Maternity Discrimination

I am currently speaking with women who have suffered or are suffering as a result of pregnancy or maternity discrimination. The conversations are completely anonymous – you have my word – and the information I gather will be used to lobby for and create change in the workplace for women across the UK and beyond. I’m looking for women from across the world who are willing to share their stories with me in depth – the conversations can take place over the phone, Skype, or in person and will last at least an hour. Send me your details if you would like more information.

Pregnancy and maternity discrimination is illegal and, legally speaking, is covered under the Equality Act 2010. If you’ve been treated unfairly because: a) you are pregnant, b) have a child or c) for something associated with motherhood (such as if you’re breastfeeding) then technically you have a case to take to the civil courts.

I say technically because, whilst the law is written in black and white and we tell our children that if people do bad things then they have to face the consequences, this is rarely the case. 77% of mothers who are in paid work have said they suffered from maternity discrimination, and yet only 3% have questioned it through their internal process. Only 1% of women in this situation have taken it to a tribunal. (Figures relating to the UK)

Why is this? I believe, having spoken to many women who have gone through this, that the reasons for not fighting are as varied as the situations themselves. In the most part, women don’t have the energy to fight. Having recently given birth and trying to navigate through a path of hormones, sleepless nights and personal crises of confidence, there’s little reserves left for anything let alone a battle that – if taken to court – can go on for months or years.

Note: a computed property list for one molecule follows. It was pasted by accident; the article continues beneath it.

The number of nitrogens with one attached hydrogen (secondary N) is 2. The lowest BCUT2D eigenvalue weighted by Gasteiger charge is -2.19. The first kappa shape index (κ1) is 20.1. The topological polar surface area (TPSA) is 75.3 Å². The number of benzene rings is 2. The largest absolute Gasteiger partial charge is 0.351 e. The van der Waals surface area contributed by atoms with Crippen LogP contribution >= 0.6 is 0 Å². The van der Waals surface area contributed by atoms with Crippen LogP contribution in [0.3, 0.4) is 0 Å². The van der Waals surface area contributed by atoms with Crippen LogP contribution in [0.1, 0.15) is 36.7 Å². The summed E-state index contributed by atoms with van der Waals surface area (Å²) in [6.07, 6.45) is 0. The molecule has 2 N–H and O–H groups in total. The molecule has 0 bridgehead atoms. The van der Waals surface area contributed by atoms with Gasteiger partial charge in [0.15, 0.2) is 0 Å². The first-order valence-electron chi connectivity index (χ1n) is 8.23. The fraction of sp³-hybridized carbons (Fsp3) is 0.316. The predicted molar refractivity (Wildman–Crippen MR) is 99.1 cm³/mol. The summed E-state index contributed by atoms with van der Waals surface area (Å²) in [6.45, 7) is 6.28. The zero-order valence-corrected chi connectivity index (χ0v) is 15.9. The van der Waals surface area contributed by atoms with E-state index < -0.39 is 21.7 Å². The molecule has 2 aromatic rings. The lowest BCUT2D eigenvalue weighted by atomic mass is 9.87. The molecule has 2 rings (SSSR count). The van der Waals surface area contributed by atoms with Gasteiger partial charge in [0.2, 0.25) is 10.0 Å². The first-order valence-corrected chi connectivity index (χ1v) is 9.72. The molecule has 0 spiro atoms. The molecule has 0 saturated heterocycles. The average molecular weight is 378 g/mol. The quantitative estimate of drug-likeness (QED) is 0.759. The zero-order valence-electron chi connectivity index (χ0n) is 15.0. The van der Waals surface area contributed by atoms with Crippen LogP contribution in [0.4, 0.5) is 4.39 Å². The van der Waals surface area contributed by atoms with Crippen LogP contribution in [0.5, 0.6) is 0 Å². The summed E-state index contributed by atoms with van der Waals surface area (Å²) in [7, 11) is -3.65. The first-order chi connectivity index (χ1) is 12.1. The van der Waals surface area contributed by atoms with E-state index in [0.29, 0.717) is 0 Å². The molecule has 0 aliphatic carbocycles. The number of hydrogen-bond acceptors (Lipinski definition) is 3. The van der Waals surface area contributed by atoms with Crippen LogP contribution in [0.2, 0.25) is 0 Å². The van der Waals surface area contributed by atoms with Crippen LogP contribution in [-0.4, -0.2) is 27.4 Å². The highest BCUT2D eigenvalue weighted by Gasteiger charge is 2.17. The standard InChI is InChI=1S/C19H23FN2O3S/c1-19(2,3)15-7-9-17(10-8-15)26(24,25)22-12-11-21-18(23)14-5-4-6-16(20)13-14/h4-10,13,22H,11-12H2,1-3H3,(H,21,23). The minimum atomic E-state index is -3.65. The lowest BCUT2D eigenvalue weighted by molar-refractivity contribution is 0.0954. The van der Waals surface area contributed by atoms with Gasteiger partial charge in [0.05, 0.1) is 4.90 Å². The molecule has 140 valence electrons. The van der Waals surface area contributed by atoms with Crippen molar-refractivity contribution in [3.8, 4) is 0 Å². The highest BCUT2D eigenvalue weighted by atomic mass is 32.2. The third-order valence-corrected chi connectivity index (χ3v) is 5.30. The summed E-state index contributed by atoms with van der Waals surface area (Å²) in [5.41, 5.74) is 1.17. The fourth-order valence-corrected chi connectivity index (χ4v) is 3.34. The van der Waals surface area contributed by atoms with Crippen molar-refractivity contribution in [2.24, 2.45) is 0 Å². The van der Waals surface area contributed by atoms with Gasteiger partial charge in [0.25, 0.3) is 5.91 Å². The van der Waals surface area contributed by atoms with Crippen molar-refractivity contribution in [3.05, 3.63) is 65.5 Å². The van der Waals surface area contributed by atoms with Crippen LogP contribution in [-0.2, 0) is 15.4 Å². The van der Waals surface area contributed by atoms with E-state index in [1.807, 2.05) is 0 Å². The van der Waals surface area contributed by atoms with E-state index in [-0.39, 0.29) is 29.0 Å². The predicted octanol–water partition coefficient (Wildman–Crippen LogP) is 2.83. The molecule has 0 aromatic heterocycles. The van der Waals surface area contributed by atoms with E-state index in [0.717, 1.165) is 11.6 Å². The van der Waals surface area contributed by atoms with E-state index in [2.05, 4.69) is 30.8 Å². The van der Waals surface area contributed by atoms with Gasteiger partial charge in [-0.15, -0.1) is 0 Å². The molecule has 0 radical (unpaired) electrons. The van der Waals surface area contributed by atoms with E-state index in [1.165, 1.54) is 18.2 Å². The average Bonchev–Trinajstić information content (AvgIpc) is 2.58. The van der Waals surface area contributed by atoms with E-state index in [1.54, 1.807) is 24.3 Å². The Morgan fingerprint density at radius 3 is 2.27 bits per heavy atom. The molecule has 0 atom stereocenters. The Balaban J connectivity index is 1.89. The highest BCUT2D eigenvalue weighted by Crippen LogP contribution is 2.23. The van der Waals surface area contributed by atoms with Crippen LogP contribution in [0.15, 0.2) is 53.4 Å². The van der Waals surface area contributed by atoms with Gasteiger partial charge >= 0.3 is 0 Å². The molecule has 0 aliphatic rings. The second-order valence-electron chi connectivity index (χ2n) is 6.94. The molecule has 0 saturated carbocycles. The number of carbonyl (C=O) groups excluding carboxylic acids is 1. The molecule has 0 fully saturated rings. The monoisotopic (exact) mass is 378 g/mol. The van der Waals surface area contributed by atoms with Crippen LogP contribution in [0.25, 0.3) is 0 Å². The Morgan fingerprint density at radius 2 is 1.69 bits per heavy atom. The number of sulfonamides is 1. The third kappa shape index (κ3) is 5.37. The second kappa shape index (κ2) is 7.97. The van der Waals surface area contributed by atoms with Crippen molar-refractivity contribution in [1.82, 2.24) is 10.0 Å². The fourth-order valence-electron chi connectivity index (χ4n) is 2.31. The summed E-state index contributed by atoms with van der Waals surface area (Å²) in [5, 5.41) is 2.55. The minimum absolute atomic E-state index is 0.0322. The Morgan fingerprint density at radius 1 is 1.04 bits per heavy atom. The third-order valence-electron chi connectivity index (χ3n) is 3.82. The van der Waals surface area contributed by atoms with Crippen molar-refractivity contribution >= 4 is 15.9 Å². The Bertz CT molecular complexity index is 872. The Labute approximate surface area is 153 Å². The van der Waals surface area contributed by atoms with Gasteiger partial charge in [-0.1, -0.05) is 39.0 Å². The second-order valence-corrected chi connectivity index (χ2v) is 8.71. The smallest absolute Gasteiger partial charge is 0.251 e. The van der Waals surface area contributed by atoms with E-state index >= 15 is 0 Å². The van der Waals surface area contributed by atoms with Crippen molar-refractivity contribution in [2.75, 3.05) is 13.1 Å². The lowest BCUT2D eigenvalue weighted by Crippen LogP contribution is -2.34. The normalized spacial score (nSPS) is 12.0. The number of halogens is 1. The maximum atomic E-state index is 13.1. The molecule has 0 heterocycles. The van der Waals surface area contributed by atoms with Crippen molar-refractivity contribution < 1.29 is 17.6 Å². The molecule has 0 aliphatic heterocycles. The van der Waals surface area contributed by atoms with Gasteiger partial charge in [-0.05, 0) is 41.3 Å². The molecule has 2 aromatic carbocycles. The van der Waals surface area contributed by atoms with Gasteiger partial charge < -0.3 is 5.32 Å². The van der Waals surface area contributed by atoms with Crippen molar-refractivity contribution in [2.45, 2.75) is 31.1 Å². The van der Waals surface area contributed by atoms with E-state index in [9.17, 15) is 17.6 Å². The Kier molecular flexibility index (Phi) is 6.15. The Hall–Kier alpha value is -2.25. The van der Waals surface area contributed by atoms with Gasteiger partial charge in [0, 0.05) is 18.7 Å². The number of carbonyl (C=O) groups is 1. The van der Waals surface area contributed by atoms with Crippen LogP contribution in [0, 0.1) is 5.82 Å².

Gagged if you do, gagged if you don’t

The other reason is that women don’t know how to fight. It’s all very well and good posting quotes on to Facebook such as Gandhi’s

“Be the change you want to see in the world”

but when you’re scared, knackered, bullied and trying to be the best mother you can be, it’s often the case that you can’t lead from the front. Instead women who find themselves in this situation often look for examples of other women who have gone before them. There are none. If you don’t take action against your employer then you aren’t able to talk about what has happened as the other party hasn’t had a chance to fight their corner. Fair enough, you may say. But what about when the 3% of women who seek justice through their internal grievance process win? Surely they can shout from the rooftops:


Fraid not. They’re given a sum of money in return for their signature on a NDA (non-disclosure agreement). The bullies get away with it, the women remain gagged and the scene is set for another 60,000 women to be discriminated against next year.



Photo credit: Jan Willem Geertsma



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